Manchester United boss Jose Mourinho loves a moan, but his team were the ‘luckiest’ side in the Premier League last year, according to a new study, while rivals Liverpool were the ‘unluckiest’.
One of the ‘most detailed’ pieces of research ever conducted judged that Liverpool missed out on 12 points in matches that were impacted by refereeing errors.
United, meanwhile, gained six points thanks to dodgy refereeing decisions – wrongly disallowed goals or incorrect decisions on penalties and red cards – that went in their favour.
The study was conducted by ESPN, Intel and the University of Bath and results show that Liverpool would have leapt from fourth place to second, with Manchester City still the clear leaders.
At the bottom, Stoke would have stayed up with Huddersfield going down, whilst Brighton would have seen the biggest movement, leaping six places and earning an extra £11.5m in prize money.
In terms of dropping down the table, Leicester would have moved from ninth to 14th.
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Arsenal can also feel hard done by, with the ‘luck index’ table having them fifth with 71 points, rather than sixth with 63.
Other interesting points from the research found that Leicester scored three goals once injury-time had ran out, more than any other side and that Newcastle’s Matt Ritchie was the luckiest player, avoiding two red card and giving away a penalty.
So how does it work?
Former Premier League referee Peter Walton worked with the research team and watched footage from all 380 fixtures in the 2017/2018 season.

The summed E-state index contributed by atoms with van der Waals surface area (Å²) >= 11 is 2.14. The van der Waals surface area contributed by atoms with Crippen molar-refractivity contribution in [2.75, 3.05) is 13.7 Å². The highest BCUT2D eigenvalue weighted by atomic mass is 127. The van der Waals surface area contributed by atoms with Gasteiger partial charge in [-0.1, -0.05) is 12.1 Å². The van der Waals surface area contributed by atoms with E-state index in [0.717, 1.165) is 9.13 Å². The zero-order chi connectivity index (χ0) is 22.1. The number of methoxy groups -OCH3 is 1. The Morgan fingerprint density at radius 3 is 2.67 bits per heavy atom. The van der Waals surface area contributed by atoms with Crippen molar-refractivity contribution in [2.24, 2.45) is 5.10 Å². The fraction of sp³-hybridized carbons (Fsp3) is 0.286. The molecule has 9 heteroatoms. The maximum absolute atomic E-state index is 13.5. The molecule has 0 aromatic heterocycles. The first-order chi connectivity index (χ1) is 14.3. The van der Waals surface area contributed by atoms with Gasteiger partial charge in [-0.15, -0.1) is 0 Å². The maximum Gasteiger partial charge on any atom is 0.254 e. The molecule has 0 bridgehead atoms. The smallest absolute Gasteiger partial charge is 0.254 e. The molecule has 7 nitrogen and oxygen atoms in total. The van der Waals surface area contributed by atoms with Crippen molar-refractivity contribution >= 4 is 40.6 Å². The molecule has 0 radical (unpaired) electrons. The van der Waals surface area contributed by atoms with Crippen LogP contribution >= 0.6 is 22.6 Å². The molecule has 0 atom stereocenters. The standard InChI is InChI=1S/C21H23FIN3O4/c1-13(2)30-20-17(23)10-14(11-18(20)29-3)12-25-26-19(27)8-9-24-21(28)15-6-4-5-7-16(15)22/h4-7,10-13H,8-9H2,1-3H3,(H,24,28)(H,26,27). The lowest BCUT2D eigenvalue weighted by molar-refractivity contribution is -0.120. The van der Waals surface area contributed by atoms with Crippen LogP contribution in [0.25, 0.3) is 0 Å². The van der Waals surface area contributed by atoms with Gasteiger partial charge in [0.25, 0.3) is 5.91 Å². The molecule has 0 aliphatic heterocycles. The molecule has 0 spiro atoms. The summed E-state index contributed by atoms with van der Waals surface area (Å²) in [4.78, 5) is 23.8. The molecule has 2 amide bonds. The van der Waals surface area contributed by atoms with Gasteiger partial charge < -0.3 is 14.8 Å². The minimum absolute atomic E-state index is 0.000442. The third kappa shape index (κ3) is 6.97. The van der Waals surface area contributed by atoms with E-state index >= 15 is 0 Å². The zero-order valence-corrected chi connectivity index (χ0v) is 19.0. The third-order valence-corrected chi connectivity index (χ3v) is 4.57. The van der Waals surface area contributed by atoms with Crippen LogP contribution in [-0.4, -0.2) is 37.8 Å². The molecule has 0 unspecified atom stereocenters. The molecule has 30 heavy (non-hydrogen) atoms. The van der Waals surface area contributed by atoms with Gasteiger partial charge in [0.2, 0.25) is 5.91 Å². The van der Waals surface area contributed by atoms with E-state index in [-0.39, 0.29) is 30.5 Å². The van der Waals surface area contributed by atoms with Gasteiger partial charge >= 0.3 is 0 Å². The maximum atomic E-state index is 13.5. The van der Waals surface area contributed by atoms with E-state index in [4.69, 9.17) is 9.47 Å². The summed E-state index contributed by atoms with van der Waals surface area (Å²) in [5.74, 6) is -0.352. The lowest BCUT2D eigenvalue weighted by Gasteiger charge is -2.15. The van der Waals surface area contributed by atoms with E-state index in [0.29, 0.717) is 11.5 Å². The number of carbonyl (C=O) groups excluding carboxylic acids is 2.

He was specifically looking for: goals that should have been disallowed, incorrectly disallowed goals, incorrectly awarded penalties (that were scored), penalties that were not awarded but should have been, incorrect red-card decisions, red-card incidents that were missed, goals scored after injury time overran and deflected goals.
If an incident was noted in a game, the outcome of the game was predicted by the model, taking into account plenty of other factors, such as form, home advantage and the strength of the teams.
Once that process was done, a new table was generated based on luck.
Walton explained: “The results demonstrate the impact and importance of refereeing decisions on a game.
“With the Premier League deciding not to introduce VAR for the coming season, it is interesting to see how much luck plays a part in the way the league unfolds.”
Assistant professor Thomas Curran of the University of Bath labelled it “one of the most detailed pieces of research we have ever conducted”